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Social Media and Lacrosse Parents

You know who the most annoying lacrosse parent on your timeline is, probably a few. Most everyone is trying to give our children sage advice around the dangers and cautions of life on social media, and how best to strike a balance. With our purpose to support parents of Lacrosse players, it feels like the advice and guidance on social media needs to extend to the parents. I know any such guidance is unique to everyone and their situation, but at this point most are aligned with moderation being key. Even then, we all have those parents on our timeline that are constantly complaining about their coach/program being unfair to their child, or constantly praising how great their 9 year old is in rec league. So a post dedicated to social media tips for the parents of youth sport or lacrosse players is long overdue. Let's break it down to a few key areas:

  • Maturity rate - children grow and mature at greatly varying rates. When I was in the 4th grade, my buddy Pete was the tallest kid on the basketball team. He played center, scored 75% of our points and was borderline unstoppable. Fast forward to 8th grade, Pete was still the exact same size, but everyone(except me) had grown taller than him. He was now a guard who couldn't really shoot or dribble. He never needed those skills when the rest of us were dribbling for our lives and learning to shoot from the outside. Its a tale as old as time, kids mature at different rates and the kids who are dominant at a young age rarely stay that way. Parents seem to forget this when they go on social media and anoint their youth athlete the next Casey Powell, while parents of smaller kids suffer from comparison fatigue. No youth player is getting a scholarship at age 9, and as the article Early to Ripe, Early to Rot explains, typically those kids who mature first, fizzle out first, like my buddy Pete who was passed by physically and didn't even play basketball in HS. Keep that in mind when posting anything to social media praising your childs accomplishments. Lets not add pressure to them at a young age, and if praise is deserved deliver it in person and for reasons that will make them great adults, like sportsmanship, being an amazing teammate and cleaning up the sidelines after practice. I promise you, if your son or daughter is playing at a level worth social media recognition, those accolades will come.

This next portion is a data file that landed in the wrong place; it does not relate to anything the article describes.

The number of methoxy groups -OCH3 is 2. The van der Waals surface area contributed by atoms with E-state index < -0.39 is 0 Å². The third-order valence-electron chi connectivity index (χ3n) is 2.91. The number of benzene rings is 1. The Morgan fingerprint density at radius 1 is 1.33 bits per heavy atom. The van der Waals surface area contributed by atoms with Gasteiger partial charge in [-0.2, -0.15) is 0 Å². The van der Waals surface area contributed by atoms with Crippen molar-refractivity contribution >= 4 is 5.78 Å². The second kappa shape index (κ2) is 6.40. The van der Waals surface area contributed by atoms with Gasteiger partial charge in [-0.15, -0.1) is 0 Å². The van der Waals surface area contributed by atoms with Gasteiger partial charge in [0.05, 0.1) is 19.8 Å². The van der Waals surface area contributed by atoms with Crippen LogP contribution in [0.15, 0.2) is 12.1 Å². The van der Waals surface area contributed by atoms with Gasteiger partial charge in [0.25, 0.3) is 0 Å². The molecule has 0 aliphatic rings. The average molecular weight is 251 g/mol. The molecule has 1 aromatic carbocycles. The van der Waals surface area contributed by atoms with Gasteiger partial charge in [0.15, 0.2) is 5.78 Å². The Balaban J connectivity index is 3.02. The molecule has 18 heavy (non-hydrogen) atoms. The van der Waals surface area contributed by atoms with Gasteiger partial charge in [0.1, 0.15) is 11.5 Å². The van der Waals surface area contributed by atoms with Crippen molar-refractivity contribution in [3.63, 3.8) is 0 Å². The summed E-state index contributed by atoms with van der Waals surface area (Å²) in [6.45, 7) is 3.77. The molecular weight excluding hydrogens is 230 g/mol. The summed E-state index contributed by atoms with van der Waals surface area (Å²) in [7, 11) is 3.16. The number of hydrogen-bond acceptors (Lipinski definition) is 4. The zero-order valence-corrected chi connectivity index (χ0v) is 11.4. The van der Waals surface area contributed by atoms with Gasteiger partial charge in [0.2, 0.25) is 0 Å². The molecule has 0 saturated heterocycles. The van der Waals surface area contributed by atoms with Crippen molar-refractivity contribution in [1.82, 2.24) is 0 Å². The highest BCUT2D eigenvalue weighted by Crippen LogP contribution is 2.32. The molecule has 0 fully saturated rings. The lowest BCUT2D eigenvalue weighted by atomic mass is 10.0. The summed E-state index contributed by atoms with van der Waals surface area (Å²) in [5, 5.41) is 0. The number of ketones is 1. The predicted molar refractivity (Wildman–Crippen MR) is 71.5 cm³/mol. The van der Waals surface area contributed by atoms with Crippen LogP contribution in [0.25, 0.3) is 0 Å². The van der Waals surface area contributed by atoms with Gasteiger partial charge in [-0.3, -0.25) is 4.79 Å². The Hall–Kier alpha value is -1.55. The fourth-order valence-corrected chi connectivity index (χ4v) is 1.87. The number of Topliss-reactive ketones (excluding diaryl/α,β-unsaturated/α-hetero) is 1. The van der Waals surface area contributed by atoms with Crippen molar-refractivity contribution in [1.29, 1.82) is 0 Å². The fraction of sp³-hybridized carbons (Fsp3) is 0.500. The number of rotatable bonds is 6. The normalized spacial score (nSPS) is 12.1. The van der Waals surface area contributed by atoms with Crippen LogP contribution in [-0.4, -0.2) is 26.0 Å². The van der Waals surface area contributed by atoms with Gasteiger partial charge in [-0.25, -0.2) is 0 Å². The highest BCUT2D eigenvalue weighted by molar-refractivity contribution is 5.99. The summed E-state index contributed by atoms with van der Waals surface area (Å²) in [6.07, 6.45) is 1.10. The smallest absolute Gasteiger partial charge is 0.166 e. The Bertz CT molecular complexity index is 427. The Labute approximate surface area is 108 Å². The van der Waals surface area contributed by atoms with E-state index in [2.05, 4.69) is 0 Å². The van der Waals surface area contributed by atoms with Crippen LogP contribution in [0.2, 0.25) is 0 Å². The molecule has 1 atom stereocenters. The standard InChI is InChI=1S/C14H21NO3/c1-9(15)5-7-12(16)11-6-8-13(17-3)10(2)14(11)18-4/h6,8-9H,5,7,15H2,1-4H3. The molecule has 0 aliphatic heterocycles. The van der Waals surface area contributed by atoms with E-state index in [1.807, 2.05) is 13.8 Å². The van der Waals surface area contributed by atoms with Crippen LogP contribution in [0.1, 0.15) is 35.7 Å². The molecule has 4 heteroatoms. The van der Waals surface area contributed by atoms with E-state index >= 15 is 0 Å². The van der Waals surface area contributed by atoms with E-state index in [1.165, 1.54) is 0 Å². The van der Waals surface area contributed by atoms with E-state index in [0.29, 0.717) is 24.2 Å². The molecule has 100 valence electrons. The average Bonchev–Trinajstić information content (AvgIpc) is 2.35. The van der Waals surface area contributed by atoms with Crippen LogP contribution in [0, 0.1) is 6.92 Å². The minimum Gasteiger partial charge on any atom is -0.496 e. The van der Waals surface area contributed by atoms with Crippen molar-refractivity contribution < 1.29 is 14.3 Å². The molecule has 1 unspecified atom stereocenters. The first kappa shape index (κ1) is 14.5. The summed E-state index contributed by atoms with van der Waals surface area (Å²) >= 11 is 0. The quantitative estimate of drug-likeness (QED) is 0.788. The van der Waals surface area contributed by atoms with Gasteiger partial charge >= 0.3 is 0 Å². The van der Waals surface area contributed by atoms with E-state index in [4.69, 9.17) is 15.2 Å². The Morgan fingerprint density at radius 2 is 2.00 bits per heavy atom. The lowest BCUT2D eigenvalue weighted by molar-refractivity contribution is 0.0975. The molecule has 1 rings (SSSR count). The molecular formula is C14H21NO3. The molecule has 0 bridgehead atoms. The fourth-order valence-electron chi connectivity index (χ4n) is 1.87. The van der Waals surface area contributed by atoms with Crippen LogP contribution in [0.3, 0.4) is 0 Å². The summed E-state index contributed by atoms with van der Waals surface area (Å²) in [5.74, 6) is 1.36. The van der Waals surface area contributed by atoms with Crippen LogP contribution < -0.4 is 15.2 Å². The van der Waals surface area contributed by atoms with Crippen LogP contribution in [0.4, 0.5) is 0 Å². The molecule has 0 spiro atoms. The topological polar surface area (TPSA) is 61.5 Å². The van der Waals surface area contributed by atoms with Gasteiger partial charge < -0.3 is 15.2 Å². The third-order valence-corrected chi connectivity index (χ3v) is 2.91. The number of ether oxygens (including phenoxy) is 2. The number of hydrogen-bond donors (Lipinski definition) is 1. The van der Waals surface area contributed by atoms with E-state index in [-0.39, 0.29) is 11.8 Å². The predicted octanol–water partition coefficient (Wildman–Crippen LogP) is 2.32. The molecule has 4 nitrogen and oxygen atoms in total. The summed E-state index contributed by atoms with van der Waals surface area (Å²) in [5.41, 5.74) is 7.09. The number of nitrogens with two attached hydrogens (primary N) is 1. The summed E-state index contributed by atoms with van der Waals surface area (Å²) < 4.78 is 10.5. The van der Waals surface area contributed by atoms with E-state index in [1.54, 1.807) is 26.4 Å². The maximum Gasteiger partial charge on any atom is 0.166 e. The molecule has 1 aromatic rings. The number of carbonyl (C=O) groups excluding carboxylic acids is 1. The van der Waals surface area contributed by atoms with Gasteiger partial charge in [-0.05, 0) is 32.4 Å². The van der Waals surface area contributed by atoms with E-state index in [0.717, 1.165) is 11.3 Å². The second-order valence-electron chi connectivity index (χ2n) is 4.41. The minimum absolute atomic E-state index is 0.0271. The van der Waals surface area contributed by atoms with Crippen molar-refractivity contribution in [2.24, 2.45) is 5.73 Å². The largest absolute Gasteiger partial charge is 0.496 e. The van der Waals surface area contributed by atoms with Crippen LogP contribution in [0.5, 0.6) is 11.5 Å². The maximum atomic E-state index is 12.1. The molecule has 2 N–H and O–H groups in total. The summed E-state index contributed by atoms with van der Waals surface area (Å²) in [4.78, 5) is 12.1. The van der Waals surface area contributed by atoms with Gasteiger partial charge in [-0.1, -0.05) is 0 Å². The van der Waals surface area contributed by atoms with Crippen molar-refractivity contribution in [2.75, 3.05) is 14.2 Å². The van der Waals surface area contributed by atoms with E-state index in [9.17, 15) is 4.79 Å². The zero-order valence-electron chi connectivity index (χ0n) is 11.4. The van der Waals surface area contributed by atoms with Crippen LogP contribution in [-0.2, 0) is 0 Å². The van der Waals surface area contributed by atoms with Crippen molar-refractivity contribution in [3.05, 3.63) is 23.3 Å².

• Recruiting - If you've heard any college coach or recruiting advice in the lacrosse community to players, it will inevitably address social media. Telling players, if you are considering playing at the next level, the first thing a college coach that may be interested in you does, is check your social media. So something a kid reposted at age 15, could cost them an opportunity in college. Same goes for parents, college coaches will all tell you they evaluate parents as much as the child. Probably a good filter for parents as they post. College coaches don't want a parent who is publicly criticizing a coach or program, or constantly telling the world they have the best player in the world because in9th grade their child got a notice in the recruiting portal from a D1 team. That kid is not going to take criticism well at the next level, maybe they are going to transfer at the first sign of adversity. It may not be true, but coaches have more kids to choose from than ever, don't give them a reason to pass on your deserving child.